Clabaugh's Index of Leading Educational Indicators
©2000 Gary K. Clabaugh
Way too much is made of standardized test scores. Public officials worry over them the way a hypochondriac frets about his bowel movements. Politicians point to them as if they were the pronouncements of Moses. Parents take them so seriously it suggests their own children must be strangers. And school officials anticipate their public unveiling as a condemned man awaits his own execution.
All of this is more than passing odd. At their best, standardized tests indirectly measure trivial things. They tell us nothing at all about whether schooling is having a positive impact on the way children will live their lives.
Many admit the weaknesses of standardized tests, but still argue for their administration. "We need some measure of school effectiveness." This is humbug. There already are widely available indices that offer a much better measure of educational progress. All we need do is stop ignoring them.
Departing from my customary humility, I propose we call this compilation of indices Clabaugh's Index of Leading Educational Indicators. Anyway, here is a preliminary list. Keep in mind, it is tentative.
Here is an enormously powerful index of schooling's effectiveness. Count the number of adults regularly viewing professional wrestling, for example, and we are counting people that schooling somehow failed. The same thing applies to "Jenny Jones," "Ricki Lake" and "Jerry Springer." The higher their Nielsons, the gloomier we should be about the nation's schools. If, on the other hand, viewership is high for, say, National Geographic Specials, History Channel or Discovery Channel offerings, there is reason for optimism.
CD and Music Video Sales
Here I'm thinking of keeping tabs on the sales figures of various musical artists and genres. Like the popularity of paintings of Elvis on black velvet, it reveals a great deal about schooling's success. We could, for example, compare gangsta rap music sales with classical music sales. Our schools surely have failed miserably if most consumers prefer Snoop Doggy Dog to Wolfgang Amadeus Mozart or Biggy Small to Frederick Chopin.
Every Jonestown resident who eagerly swigged lethal Cool Aid represented a schooling failure. So did the men in David Koresh's cult who allowed Dave to sexually service their wives and daughters because, as Koresh patiently explained to them, he was the only man pure enough for the job. And what about the schooling of that Heaven's Gate crowd who had themselves castrated to conform with "Bo" and "Peep's" teachings, then "left their containers" to rendezvous with a space ship concealed behind the Hale-Bopp comet. They seemed a bit deficient in critical thinking skills.
Supermarket tabloid sales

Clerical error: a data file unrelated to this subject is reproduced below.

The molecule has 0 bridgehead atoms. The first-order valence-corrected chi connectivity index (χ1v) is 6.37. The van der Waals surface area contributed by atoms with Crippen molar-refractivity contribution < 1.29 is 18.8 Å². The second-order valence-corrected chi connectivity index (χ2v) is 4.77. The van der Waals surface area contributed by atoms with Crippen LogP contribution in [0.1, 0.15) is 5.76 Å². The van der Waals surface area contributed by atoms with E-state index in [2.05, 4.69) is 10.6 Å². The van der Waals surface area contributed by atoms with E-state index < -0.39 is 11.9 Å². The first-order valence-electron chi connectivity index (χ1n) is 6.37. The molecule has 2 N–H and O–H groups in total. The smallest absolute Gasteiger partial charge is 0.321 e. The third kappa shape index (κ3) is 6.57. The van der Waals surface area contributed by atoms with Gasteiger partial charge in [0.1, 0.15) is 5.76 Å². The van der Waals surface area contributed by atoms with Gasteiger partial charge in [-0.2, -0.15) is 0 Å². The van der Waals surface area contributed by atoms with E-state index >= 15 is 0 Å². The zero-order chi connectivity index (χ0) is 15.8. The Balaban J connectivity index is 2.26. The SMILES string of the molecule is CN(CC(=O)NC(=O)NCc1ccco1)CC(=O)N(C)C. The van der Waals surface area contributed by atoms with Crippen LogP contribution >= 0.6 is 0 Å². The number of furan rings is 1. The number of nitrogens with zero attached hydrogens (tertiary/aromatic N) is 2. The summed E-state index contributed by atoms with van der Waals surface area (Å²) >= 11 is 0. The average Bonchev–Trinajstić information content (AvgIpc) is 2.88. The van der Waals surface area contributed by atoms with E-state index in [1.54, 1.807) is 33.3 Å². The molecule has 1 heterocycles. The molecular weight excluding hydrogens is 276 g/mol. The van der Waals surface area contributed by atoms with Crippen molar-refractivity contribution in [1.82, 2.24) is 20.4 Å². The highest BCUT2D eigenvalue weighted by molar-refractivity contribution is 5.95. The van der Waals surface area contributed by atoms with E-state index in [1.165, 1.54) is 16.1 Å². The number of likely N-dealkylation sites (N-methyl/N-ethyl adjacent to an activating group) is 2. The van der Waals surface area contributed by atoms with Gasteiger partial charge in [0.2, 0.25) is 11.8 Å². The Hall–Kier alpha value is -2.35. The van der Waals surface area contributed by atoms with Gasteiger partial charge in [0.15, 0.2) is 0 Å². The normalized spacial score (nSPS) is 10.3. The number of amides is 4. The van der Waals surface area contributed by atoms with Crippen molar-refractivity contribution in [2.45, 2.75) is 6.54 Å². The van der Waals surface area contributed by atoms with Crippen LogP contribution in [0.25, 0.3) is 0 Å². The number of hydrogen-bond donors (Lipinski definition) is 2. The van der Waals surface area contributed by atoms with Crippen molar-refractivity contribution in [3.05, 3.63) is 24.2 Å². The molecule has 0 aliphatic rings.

The sales figures of these grotesque gazettes provide a far more valid measure of educational progress than anything ETS could dream up. I'm talking about those papers that headline things like "Woman commits suicide in dishwasher!", or "Half boy, half dolphin washes up on beach!" Of course, tabloid sales figures are an inverse measure of educational progress..
The Popularity of Con-artist Televangelist's
Their income figures, available from the IRS Tax Exempt Branch, are a sure measure of schooling's effectiveness. The more money they make, the less well our schools have done. Consider, for example, the Reverend Benny Hinn's television ministry. Hinn, the subject of a CNN expose, is the chap who lapses into "trances" while conducting worship services. The Holy Spirit then allegedly uses Hinn's vocal apparatus to speak to the congregation. Hinn, by the way, alleges he has no idea what the Spirit says. He has to ask the congregation after he regains consciousness. The amount of money sent to guys like Hinn should be monitored carefully. It is an inverse measure of school effectiveness.
The Ratings of the Psychic Friends Network
Imagine calling the Psychic Friends Network to decide who and when you should marry, if the one you love loves you, or how to make a person at a distance think of you. That many people seriously do this is a telling measure of schooling's ineffectiveness. When this and similar programs no longer can afford television time, our schools are doing their job.
The New York Times Best Seller ListIt's encouraging if people read books at all. But the quality of the books on this best-sellers list testifies eloquently about the success or failure of our schools. Not long ago there were people out there, for example, who found it plausible to think that God had secretly constructed his own seek and find word game in the Holy Bible. That's the premise of the best selling, The Bible Code. Then there are the folks, God forgive them, who sent Howard Stern's Private Parts rocketing to the top of this best seller list. Their teachers should prefer suicide over living with such failure.
The Quality of School Reform Editorials
Editorial opinions on school reform constitute irrefutable, if unintentional, proof that schools aren't getting it done. Let's keep tabs on these essays. When they become better reasoned, we'll know our schools are doing a better job.
Yes friends, this is the way we should measure school effectiveness. Such an index is much more powerful than anything Educational Testing Service or Psychological Corporation can contrive.
Perhaps some of you are thinking that schools are not exclusively , even mainly, responsible for the dismal state of affairs these measures suggest. So what? Educators aren't chiefly responsible for standardized test scores either. The point is to blame some one, and it might as well be people who haven't shown a disposition to fight back. Now, how about suggesting additional measures so that I can perfect Clabaugh's Index of Leading Educational Indicators? E-mail your possibilities to firstname.lastname@example.org. Make sure you label them, INDEX.TO TOP